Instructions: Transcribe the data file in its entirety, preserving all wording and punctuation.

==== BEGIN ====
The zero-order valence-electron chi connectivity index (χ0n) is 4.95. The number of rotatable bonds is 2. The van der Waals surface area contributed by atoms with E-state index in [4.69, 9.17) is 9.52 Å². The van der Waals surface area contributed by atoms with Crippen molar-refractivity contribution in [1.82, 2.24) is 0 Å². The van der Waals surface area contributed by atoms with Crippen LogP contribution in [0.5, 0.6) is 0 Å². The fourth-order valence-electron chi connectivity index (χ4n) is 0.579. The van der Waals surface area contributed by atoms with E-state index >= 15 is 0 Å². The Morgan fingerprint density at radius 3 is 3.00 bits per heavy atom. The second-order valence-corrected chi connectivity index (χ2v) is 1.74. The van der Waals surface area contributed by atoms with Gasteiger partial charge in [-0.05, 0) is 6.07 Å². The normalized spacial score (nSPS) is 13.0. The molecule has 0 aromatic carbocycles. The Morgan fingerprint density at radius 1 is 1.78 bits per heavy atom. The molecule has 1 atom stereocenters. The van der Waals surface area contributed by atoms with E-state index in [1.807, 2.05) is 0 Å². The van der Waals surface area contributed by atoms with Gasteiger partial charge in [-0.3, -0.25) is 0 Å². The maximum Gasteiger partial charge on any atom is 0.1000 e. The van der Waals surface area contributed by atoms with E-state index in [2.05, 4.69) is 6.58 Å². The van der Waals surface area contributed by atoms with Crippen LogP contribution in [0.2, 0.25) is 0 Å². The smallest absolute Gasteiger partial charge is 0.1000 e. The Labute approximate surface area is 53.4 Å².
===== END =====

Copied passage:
The zero-order valence-electron chi connectivity index (χ0n) is 4.95. The number of rotatable bonds is 2. The van der Waals surface area contributed by atoms with E-state index in [4.69, 9.17) is 9.52 Å². The van der Waals surface area contributed by atoms with Crippen molar-refractivity contribution in [1.82, 2.24) is 0 Å². The van der Waals surface area contributed by atoms with Crippen LogP contribution in [0.5, 0.6) is 0 Å². The fourth-order valence-electron chi connectivity index (χ4n) is 0.579. The van der Waals surface area contributed by atoms with E-state index >= 15 is 0 Å². The Morgan fingerprint density at radius 3 is 3.00 bits per heavy atom. The second-order valence-corrected chi connectivity index (χ2v) is 1.74. The van der Waals surface area contributed by atoms with Gasteiger partial charge in [-0.05, 0) is 6.07 Å². The normalized spacial score (nSPS) is 13.0. The molecule has 0 aromatic carbocycles. The Morgan fingerprint density at radius 1 is 1.78 bits per heavy atom. The molecule has 1 atom stereocenters. The van der Waals surface area contributed by atoms with E-state index in [1.807, 2.05) is 0 Å². The van der Waals surface area contributed by atoms with Gasteiger partial charge in [-0.3, -0.25) is 0 Å². The maximum Gasteiger partial charge on any atom is 0.1000 e. The van der Waals surface area contributed by atoms with E-state index in [2.05, 4.69) is 6.58 Å². The van der Waals surface area contributed by atoms with Crippen LogP contribution in [0.2, 0.25) is 0 Å². The smallest absolute Gasteiger partial charge is 0.1000 e. The Labute approximate surface area is 53.4 Å².